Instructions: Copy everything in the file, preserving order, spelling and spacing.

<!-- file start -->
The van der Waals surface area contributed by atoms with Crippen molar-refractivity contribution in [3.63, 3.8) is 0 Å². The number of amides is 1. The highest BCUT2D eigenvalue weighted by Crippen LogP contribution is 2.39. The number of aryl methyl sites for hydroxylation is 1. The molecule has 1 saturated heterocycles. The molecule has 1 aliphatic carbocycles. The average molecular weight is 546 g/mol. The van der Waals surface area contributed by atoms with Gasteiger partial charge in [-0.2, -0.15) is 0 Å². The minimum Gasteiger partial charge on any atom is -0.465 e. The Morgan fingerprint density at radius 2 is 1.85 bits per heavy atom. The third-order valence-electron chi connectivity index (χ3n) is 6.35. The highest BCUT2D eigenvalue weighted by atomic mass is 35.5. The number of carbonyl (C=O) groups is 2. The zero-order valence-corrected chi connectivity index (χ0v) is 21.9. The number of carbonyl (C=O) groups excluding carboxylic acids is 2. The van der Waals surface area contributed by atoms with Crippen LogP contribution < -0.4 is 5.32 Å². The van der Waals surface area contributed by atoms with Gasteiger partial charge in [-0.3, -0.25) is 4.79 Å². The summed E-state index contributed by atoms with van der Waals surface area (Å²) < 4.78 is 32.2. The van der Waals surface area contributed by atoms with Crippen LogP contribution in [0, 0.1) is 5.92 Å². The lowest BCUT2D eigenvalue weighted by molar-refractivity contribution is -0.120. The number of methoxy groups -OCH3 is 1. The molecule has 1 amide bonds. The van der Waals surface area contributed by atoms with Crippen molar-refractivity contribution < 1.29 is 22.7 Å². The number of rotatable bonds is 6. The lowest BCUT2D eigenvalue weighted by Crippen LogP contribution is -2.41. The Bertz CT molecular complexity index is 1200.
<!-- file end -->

The van der Waals surface area contributed by atoms with Crippen molar-refractivity contribution in [3.63, 3.8) is 0 Å². The number of amides is 1. The highest BCUT2D eigenvalue weighted by Crippen LogP contribution is 2.39. The number of aryl methyl sites for hydroxylation is 1. The molecule has 1 saturated heterocycles. The molecule has 1 aliphatic carbocycles. The average molecular weight is 546 g/mol. The van der Waals surface area contributed by atoms with Gasteiger partial charge in [-0.2, -0.15) is 0 Å². The minimum Gasteiger partial charge on any atom is -0.465 e. The Morgan fingerprint density at radius 2 is 1.85 bits per heavy atom. The third-order valence-electron chi connectivity index (χ3n) is 6.35. The highest BCUT2D eigenvalue weighted by atomic mass is 35.5. The number of carbonyl (C=O) groups is 2. The zero-order valence-corrected chi connectivity index (χ0v) is 21.9. The number of carbonyl (C=O) groups excluding carboxylic acids is 2. The van der Waals surface area contributed by atoms with Crippen LogP contribution < -0.4 is 5.32 Å². The van der Waals surface area contributed by atoms with Gasteiger partial charge in [-0.3, -0.25) is 4.79 Å². The summed E-state index contributed by atoms with van der Waals surface area (Å²) < 4.78 is 32.2. The van der Waals surface area contributed by atoms with Crippen LogP contribution in [0, 0.1) is 5.92 Å². The lowest BCUT2D eigenvalue weighted by molar-refractivity contribution is -0.120. The number of methoxy groups -OCH3 is 1. The molecule has 1 amide bonds. The van der Waals surface area contributed by atoms with Crippen molar-refractivity contribution < 1.29 is 22.7 Å². The number of rotatable bonds is 6. The lowest BCUT2D eigenvalue weighted by Crippen LogP contribution is -2.41. The Bertz CT molecular complexity index is 1200.